Comcast pledges $100 million to fight injustice and inequality

Comcast CEO says he hopes "to help create a more equitable, just and inclusive society”

Comcast has announced it’s developing a multi-year plan that would include allocating $100 million to fight injustice and inequality.

Over the next three years, the company plans to distribute $75 million in cash and $25 million in media. This announcement is in addition to Comcast’s existing commitments to organizations supporting underrepresented communities through the Comcast NBCUniversal Foundation.

Per the announcement, Craig Robinson, EVP and chief diversity officer for NBCUniversal will be spearheading this initiative.

The company’s efforts will focus on five areas: social justice, employees, awareness and education, digital equity and small business opportunity. 

As part of its commitment to fighting injustice and inequality, Comcast will direct funds to organizations such as the National Urban League, the Equal Justice Initiative and the NAACP.  Comcast also plans to accelerate its diversity and inclusion efforts through a speaker series regarding race-related topics and will provide its employees with mandatory training on anti-bias and anti-racism.

Additionally, Comcast has committed to “making anti-racism education and inequality awareness a Symphony priority.” To do so, Comcast will highlight black stories, perspectives and experiences within its content.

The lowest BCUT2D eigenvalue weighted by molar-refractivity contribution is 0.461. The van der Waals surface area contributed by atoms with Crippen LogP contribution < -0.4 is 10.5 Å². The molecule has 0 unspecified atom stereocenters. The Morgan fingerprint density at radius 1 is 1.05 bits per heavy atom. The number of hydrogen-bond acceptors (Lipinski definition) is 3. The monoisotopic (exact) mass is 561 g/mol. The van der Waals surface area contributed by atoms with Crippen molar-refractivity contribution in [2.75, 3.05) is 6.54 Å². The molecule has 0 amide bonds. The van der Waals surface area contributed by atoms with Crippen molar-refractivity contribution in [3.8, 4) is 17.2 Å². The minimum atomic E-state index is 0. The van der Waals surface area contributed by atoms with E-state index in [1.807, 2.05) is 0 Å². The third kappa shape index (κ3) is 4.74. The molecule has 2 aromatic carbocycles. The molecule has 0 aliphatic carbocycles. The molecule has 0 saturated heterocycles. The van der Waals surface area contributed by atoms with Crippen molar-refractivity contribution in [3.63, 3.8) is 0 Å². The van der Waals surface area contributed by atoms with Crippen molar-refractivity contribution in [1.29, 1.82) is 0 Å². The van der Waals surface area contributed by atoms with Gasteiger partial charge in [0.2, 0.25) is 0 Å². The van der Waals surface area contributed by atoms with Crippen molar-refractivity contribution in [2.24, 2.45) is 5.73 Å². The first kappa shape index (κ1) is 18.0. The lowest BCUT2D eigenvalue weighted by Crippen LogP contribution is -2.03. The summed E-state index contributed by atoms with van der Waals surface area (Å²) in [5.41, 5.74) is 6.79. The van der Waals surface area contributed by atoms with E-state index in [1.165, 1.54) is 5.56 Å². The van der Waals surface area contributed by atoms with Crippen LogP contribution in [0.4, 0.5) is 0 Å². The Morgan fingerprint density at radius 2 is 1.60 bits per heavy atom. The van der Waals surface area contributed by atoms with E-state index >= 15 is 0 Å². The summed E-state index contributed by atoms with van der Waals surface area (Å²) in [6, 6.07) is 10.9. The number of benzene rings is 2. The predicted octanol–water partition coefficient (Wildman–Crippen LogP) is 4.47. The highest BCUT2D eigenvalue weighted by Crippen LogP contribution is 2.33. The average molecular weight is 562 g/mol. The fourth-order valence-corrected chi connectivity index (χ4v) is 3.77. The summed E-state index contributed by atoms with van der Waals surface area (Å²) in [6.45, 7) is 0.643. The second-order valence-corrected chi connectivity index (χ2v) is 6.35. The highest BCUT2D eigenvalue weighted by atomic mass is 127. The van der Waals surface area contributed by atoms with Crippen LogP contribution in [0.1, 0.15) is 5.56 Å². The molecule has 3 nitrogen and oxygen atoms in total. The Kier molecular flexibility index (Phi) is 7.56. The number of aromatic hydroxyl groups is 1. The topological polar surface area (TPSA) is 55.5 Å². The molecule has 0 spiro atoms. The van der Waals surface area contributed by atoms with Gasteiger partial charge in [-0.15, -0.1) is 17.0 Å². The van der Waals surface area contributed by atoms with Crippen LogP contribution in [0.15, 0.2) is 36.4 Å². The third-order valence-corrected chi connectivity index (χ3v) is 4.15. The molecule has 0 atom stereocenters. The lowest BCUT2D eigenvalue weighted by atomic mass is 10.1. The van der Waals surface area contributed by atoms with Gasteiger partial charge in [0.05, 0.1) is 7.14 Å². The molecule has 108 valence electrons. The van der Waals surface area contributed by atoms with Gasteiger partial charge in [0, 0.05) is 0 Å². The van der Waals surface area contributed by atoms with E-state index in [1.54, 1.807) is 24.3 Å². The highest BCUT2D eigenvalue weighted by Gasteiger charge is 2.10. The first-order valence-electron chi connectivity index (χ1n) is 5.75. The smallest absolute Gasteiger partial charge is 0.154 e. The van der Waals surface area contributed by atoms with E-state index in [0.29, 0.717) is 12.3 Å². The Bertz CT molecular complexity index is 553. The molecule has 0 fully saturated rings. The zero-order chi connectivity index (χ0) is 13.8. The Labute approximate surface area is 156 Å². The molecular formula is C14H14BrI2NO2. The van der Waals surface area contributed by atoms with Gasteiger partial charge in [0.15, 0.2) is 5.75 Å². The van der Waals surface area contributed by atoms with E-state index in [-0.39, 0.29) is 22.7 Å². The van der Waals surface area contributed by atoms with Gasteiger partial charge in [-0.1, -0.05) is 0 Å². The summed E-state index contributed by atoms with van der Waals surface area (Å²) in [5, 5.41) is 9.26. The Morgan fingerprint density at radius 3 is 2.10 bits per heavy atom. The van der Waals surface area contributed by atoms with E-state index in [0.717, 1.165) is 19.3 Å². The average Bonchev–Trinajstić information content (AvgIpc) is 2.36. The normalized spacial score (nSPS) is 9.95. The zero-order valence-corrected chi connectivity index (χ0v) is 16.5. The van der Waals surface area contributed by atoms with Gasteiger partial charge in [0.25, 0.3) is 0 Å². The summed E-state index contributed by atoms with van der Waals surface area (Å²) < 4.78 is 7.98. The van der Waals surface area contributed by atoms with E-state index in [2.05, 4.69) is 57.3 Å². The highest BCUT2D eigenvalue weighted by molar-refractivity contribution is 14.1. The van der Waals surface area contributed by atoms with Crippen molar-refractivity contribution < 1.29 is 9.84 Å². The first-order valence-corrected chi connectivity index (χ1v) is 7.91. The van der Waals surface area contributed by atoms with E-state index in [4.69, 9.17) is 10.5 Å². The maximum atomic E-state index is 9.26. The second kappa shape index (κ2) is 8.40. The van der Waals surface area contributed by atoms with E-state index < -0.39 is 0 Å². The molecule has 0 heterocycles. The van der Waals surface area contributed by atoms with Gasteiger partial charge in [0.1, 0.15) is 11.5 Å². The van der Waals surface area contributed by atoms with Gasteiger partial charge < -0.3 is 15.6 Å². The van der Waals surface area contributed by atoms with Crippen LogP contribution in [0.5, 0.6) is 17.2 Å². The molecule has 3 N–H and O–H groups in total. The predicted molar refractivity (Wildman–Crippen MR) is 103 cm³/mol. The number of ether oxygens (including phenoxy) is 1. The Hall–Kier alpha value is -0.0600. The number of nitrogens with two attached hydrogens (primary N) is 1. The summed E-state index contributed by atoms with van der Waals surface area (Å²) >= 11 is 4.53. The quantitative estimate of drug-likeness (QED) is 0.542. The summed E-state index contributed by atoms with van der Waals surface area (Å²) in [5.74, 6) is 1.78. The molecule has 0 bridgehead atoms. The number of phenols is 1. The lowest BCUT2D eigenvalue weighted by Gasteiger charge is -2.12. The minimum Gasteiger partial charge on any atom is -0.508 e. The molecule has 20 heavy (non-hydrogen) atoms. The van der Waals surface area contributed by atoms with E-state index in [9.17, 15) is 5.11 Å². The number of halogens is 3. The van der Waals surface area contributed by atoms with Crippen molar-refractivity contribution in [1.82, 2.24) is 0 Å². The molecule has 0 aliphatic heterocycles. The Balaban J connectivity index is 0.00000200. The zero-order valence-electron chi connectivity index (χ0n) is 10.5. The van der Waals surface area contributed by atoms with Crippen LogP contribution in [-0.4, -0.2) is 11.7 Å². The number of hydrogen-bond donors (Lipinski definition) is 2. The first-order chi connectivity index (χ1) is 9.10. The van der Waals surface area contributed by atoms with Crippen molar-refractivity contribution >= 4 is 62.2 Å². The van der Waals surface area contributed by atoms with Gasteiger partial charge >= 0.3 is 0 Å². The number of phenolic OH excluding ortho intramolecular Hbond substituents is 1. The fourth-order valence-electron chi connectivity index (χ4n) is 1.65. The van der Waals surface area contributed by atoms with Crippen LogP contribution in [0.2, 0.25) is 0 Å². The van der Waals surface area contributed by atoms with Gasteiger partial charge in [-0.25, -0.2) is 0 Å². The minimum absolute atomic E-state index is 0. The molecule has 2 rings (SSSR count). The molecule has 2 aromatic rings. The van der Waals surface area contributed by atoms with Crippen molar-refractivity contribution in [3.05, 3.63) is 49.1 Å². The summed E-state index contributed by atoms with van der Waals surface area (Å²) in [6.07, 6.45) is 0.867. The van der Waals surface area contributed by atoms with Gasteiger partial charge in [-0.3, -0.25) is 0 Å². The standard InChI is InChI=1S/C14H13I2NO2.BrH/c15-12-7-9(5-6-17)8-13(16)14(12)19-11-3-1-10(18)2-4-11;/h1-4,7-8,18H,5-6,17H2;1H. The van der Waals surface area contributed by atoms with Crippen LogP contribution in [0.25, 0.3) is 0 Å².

Comcast’s other efforts will include addressing digital inequities impacting communities of color and allocating funds to businesses owned by people of color that have been affected by coronavirus-related business closures.

“We know that Comcast alone can’t remedy this complex issue,” Brian L. Roberts, CEO of Comcast wrote in the announcement. “But you have my commitment that our company will try to play an integral role in driving lasting reform. Together, we hope to help create a more equitable, just and inclusive society.”

Comcast’s commitment to fighting injustice and inequality comes at a time when widespread protests over the death of George Floyd have resulted in many enterprises funding diversity and social justice efforts while also shifting their messaging to amplify black voices. 

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